The failure of regeneration schemes

November 08, 2007 11:04 AM

Policy Exchange have released a report (PDF) examing the effectiveness of expensive regeneration schemes designed to create a renaissance in poor inner cities.  Their research team's findings offer a fascinating insight into how the divide between successful suburb and poor inner city has actually grown over time:

"On GVA, the gap between ‘urban policy towns’ and the national average has widened from them being 9% behind in 1997 to 13% behind in 2004 (the latest year for which figures are calculable). The successful towns sample set, conversely, increased their lead over the national average.


On personal income, the ‘urban policy towns’ began 17% behind the UK average in 1997 and ended 18% behind in 2005. Again, successful towns which do not receive substantial urban regeneration funding improved on their position of a decade ago.   


Nor has there been any improvement in unemployment levels in our urban policy sample since 1997, relative either to the national average or to the sample of successful towns. Unemployment is still a stubborn 50% higher in ‘urban policy towns’ than it is nationally or in successful towns suggesting that Britain does not have an economy-wide unemployment problem, but rather quite marked pockets of unemployment in some big cities."

At £30 billion we have spent a lot of money on these schemes for them to be failing so thoroughly.  These regions have still not recovered from the decline of the old staple industries at the start of the twentieth century and outside money appears unable to help.  The truth is that rather than big new industrial projects what these regions really need is the freedom for new, private-sector, industries to develop.  An urban renaissance will have to be driven by the entrepreneurial citizens of that town itself.


David B Smith set out how big government gets in the way of such renewal earlier this year in the Economic Research Council's Britain and Overseas (PDF).  Unfortunately, national government - which sets a minimum wage too high for these areas and offers salaries that, in these areas, can outcompete the private sector - crowds out the private enterprise.  Each city's entrepreneurial talent is devoted to securing a better political deal rather than creating new enterprises and employment.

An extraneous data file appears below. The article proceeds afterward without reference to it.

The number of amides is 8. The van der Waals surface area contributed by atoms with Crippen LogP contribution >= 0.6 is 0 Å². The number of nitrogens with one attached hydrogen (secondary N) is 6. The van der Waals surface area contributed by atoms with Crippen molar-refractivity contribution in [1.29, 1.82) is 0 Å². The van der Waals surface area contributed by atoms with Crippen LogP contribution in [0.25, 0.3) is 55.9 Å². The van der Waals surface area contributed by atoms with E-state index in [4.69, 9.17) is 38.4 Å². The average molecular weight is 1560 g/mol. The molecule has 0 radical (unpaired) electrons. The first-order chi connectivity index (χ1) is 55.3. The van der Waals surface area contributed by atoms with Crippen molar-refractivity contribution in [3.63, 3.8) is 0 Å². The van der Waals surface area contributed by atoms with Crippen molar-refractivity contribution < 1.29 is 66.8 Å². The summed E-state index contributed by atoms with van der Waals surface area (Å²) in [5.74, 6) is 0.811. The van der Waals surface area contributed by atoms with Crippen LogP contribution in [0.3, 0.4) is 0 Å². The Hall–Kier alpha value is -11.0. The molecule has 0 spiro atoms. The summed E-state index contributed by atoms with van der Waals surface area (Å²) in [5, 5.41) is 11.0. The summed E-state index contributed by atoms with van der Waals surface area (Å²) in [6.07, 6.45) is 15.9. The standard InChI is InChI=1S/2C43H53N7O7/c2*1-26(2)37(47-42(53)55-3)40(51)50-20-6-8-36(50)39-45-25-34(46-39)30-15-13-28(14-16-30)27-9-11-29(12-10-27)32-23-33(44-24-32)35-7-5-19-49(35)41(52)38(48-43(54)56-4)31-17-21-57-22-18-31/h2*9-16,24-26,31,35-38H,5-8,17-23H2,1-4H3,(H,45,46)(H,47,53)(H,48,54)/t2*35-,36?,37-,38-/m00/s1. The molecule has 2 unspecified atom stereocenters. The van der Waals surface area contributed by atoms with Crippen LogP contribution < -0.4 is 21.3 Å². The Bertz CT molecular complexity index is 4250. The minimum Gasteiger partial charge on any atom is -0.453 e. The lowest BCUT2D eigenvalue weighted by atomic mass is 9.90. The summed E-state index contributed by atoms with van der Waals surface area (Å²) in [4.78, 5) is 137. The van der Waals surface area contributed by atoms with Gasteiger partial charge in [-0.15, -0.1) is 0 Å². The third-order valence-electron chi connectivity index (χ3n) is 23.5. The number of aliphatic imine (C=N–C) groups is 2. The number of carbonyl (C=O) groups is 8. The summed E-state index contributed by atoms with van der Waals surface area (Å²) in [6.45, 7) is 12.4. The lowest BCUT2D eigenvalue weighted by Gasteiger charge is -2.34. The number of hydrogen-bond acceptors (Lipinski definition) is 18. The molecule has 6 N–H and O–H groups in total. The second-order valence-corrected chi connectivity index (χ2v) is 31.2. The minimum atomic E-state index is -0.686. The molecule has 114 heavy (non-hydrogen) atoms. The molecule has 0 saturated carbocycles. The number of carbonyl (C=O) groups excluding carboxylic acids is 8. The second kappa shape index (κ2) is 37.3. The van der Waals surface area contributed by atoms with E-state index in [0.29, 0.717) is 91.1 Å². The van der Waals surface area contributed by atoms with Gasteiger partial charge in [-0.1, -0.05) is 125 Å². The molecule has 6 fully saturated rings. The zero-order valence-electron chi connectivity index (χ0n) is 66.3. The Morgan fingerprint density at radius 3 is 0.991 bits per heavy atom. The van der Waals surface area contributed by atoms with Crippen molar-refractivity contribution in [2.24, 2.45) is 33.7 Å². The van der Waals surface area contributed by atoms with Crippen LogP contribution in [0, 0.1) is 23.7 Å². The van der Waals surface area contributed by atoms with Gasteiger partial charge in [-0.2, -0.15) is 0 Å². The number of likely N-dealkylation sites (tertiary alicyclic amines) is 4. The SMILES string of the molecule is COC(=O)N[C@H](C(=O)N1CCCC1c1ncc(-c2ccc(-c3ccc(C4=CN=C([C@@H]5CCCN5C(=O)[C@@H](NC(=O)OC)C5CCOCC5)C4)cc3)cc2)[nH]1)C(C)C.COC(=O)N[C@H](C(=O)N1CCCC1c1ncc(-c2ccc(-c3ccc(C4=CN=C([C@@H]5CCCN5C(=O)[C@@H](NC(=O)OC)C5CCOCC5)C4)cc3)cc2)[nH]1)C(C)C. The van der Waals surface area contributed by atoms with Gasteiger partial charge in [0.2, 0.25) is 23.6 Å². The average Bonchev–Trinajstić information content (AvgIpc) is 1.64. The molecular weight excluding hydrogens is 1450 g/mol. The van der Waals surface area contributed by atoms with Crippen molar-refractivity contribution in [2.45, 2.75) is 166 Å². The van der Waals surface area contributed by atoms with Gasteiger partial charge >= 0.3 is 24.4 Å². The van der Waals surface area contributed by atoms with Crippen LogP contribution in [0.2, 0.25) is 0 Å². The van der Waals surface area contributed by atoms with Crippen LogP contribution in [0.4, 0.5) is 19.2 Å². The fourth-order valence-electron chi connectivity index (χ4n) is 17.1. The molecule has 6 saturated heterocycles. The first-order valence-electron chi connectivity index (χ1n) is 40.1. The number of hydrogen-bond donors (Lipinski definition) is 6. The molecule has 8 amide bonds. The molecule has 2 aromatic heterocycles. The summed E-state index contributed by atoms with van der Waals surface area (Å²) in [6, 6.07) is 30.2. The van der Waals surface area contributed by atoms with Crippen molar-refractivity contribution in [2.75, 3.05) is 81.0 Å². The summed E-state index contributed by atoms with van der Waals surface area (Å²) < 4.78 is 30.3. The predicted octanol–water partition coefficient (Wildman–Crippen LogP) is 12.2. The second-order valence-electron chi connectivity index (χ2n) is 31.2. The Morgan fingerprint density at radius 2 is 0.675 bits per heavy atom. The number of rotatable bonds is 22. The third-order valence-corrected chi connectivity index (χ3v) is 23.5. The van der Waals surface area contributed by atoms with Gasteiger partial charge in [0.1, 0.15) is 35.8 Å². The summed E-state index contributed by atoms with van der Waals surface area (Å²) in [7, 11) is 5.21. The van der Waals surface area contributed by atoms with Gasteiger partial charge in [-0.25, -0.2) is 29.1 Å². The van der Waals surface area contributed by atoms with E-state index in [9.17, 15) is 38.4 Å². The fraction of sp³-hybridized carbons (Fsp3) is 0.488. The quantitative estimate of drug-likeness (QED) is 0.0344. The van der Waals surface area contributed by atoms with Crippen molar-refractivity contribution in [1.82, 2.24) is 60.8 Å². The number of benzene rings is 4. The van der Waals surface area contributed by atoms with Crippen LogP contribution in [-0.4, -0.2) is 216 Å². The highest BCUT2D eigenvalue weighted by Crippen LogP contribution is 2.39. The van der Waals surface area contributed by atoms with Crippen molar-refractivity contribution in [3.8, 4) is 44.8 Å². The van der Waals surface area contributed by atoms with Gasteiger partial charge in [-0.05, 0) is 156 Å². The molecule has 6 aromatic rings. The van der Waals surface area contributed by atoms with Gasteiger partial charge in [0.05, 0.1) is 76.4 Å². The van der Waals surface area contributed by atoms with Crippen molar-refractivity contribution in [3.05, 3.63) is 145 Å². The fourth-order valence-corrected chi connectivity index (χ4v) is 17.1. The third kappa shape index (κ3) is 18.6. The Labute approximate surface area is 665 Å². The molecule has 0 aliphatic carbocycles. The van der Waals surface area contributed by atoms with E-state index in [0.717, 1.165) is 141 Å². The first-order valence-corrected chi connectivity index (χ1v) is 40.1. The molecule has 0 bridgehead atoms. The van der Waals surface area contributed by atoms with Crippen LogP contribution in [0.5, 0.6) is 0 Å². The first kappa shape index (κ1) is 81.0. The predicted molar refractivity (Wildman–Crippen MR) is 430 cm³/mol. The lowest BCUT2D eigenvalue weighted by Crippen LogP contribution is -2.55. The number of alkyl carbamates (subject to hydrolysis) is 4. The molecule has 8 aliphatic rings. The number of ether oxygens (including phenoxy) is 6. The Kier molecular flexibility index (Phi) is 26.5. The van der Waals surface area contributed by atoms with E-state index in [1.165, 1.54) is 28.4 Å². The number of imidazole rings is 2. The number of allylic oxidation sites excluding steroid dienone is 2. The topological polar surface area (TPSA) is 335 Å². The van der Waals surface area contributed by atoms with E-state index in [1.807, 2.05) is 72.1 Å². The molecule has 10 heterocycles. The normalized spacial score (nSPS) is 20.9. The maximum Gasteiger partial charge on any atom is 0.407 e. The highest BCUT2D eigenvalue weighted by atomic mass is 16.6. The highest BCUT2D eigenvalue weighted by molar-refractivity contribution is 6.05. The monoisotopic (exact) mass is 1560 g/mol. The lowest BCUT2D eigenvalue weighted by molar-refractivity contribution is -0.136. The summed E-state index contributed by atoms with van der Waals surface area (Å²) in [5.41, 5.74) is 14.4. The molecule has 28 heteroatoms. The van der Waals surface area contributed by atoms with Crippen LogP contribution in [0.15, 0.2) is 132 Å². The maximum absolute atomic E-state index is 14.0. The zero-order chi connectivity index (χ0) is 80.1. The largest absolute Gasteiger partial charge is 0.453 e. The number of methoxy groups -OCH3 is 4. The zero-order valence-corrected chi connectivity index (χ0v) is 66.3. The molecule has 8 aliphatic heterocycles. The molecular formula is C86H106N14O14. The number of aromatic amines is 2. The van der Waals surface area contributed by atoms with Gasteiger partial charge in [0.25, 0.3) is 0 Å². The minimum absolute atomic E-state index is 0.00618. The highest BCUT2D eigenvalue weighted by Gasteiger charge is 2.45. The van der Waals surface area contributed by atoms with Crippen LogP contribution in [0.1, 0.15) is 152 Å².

Policy Exchange have released a report (PDF) examing the effectiveness of expensive regeneration schemes designed to create a renaissance in poor inner cities.  Their research team's findings offer a fascinating insight into how the divide between successful suburb and poor inner city has actually grown over time:

"On GVA, the gap between ‘urban policy towns’ and the national average has widened from them being 9% behind in 1997 to 13% behind in 2004 (the latest year for which figures are calculable). The successful towns sample set, conversely, increased their lead over the national average.


On personal income, the ‘urban policy towns’ began 17% behind the UK average in 1997 and ended 18% behind in 2005. Again, successful towns which do not receive substantial urban regeneration funding improved on their position of a decade ago.   


Nor has there been any improvement in unemployment levels in our urban policy sample since 1997, relative either to the national average or to the sample of successful towns. Unemployment is still a stubborn 50% higher in ‘urban policy towns’ than it is nationally or in successful towns suggesting that Britain does not have an economy-wide unemployment problem, but rather quite marked pockets of unemployment in some big cities."

At £30 billion we have spent a lot of money on these schemes for them to be failing so thoroughly.  These regions have still not recovered from the decline of the old staple industries at the start of the twentieth century and outside money appears unable to help.  The truth is that rather than big new industrial projects what these regions really need is the freedom for new, private-sector, industries to develop.  An urban renaissance will have to be driven by the entrepreneurial citizens of that town itself.


David B Smith set out how big government gets in the way of such renewal earlier this year in the Economic Research Council's Britain and Overseas (PDF).  Unfortunately, national government - which sets a minimum wage too high for these areas and offers salaries that, in these areas, can outcompete the private sector - crowds out the private enterprise.  Each city's entrepreneurial talent is devoted to securing a better political deal rather than creating new enterprises and employment.

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